May 7, 2013 in Features, Health

Gluten-free diet may ease gas, bloating

Anthony L. Komaroff Universal Uclick
 

DEAR DOCTOR K: I’m a healthy young person, but I tend to have a lot of gas, bloating and diarrhea. Could a gluten-free diet help me?

DEAR READER: Gluten-free eating is essential for people with celiac disease, which is an intolerance to the protein gluten. This protein is found in grains such as wheat, barley and rye.

About 300,000 Americans are diagnosed with celiac disease. In people with this disease, gluten provokes the immune system to attack the lining of the small intestine. It causes gas, bloating, diarrhea, constipation, headache, trouble concentrating and fatigue. It also leads to weight loss and malnutrition.

Given your symptoms, you should talk to your doctor about getting tested for celiac disease. If you have it, you definitely should be on a gluten-free diet.

Two million Americans follow a gluten-free diet – and that’s a lot more than have celiac disease. Many really believe it helps them, and recent studies have found that they may be right.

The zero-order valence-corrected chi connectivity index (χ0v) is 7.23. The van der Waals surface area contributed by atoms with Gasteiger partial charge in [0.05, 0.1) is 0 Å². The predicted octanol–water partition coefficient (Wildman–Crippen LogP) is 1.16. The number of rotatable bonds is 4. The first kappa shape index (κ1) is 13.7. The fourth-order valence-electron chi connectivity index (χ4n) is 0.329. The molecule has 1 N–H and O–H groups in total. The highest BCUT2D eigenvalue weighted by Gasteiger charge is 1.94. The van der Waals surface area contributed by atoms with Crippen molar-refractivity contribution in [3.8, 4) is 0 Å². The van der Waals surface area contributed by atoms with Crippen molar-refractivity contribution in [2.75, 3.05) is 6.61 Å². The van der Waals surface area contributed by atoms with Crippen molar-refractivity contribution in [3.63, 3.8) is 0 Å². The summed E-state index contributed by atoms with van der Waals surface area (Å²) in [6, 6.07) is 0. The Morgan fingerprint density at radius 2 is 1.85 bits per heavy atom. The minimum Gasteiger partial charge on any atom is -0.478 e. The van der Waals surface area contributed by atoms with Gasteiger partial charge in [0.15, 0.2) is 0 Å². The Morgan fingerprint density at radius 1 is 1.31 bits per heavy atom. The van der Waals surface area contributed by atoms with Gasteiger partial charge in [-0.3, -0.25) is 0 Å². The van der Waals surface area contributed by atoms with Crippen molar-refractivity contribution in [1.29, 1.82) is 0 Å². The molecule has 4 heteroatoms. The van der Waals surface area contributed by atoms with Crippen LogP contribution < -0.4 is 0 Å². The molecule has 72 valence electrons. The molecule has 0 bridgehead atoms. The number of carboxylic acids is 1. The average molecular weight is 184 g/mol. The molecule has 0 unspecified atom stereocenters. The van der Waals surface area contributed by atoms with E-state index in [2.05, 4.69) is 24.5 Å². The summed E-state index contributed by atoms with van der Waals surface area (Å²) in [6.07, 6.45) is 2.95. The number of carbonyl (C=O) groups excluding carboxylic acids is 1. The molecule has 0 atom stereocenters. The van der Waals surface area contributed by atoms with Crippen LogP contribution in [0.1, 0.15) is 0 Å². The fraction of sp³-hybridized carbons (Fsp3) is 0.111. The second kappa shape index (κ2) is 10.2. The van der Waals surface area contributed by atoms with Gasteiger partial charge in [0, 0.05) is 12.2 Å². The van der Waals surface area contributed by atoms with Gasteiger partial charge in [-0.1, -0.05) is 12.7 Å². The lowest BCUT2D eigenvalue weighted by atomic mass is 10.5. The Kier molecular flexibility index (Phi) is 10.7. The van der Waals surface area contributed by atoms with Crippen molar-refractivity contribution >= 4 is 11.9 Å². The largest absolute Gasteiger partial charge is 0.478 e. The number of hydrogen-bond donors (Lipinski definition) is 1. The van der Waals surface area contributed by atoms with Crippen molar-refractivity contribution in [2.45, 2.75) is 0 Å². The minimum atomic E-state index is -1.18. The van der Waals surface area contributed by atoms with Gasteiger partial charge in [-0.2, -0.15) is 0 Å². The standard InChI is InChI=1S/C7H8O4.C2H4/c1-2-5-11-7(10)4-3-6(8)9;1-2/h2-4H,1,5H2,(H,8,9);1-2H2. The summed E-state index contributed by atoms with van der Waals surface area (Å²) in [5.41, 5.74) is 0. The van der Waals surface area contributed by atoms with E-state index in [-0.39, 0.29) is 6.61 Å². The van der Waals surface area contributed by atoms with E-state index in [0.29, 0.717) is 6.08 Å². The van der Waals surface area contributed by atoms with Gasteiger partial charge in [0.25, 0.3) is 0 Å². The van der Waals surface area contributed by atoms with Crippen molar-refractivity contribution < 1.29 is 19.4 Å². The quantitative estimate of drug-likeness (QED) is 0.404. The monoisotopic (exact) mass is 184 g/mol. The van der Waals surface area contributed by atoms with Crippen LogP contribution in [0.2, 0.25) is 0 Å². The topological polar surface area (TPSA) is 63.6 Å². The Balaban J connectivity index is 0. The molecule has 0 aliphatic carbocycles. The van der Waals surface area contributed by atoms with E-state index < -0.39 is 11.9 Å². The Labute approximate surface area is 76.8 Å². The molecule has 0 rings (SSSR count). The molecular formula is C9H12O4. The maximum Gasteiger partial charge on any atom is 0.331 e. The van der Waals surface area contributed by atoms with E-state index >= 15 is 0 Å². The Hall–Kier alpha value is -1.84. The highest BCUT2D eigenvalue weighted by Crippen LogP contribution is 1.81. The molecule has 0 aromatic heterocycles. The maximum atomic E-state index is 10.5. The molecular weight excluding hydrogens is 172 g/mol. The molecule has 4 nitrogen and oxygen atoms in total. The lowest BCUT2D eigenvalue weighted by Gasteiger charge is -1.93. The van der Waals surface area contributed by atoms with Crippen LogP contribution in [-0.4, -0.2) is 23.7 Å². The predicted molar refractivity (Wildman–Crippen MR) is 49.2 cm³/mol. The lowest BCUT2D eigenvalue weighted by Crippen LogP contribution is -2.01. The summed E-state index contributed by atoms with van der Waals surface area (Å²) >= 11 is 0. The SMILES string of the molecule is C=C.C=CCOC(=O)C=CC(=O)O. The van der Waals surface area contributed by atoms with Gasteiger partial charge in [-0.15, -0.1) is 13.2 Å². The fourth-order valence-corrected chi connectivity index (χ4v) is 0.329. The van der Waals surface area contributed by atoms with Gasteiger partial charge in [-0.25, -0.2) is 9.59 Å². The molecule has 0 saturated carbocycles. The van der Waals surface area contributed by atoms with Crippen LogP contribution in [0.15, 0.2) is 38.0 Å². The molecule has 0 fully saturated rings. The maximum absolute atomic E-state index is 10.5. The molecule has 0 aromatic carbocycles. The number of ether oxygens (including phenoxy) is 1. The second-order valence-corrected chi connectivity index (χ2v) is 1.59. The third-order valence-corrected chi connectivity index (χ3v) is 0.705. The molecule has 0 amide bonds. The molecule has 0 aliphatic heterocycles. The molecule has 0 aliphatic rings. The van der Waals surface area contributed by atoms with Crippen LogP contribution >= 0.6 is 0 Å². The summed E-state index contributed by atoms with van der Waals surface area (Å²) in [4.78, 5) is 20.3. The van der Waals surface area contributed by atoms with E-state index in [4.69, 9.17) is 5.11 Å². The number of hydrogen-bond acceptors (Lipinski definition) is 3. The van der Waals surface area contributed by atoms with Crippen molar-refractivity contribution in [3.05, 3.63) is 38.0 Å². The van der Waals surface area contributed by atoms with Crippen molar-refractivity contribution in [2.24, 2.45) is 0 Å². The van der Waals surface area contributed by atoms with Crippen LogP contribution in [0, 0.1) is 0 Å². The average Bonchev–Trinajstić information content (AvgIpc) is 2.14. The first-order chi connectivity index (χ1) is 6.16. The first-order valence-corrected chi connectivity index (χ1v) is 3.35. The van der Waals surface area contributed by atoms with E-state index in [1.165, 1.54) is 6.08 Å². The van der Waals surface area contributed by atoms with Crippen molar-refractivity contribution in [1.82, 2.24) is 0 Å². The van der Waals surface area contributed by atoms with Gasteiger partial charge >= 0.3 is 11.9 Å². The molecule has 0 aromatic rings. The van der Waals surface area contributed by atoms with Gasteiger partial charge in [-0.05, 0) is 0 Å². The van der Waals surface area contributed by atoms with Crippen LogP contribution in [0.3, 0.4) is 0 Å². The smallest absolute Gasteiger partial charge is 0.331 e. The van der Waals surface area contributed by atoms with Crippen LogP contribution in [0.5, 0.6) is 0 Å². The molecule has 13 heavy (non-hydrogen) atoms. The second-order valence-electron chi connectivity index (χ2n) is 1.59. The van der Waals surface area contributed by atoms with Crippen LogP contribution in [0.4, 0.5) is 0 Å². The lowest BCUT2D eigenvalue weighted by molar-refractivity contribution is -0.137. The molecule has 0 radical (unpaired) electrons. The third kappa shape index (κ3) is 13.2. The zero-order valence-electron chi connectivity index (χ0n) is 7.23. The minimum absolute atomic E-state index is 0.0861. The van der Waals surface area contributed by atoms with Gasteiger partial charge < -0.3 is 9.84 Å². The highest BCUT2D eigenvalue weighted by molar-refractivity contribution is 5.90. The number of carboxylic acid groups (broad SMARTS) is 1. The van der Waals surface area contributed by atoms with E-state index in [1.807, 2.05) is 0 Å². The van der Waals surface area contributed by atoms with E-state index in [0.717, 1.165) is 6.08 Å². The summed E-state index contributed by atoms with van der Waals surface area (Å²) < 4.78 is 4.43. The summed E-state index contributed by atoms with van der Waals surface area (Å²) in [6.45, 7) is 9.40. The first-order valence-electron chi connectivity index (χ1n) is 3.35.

There now is good evidence for a condition called nonceliac gluten sensitivity. It causes gas, bloating and indigestion, but no intestinal damage. The evidence for nonceliac gluten sensitivity comes from studies of people who believe they have gluten sensitivity. The people have been chosen at random to eat foods containing gluten or not containing gluten – with neither the doctors nor the subjects in the study knowing what they were eating. Those who thought they had symptoms from gluten really did.

If you don’t have celiac disease but you have symptoms after consuming gluten, try a gluten-free diet for a brief time to see if you feel better. Many foods now are labeled as being gluten-free.

A gluten-free diet based on fruits, vegetables, lean proteins, nuts, seeds, legumes and whole grains that do not contain gluten, such as brown rice and quinoa, can be quite healthy.

Dr. Komaroff is a physician and professor at Harvard Medical School. To send questions, go to AskDoctorK.com, or write: Ask Doctor K, 10 Shattuck St., Second Floor, Boston, MA 02115.


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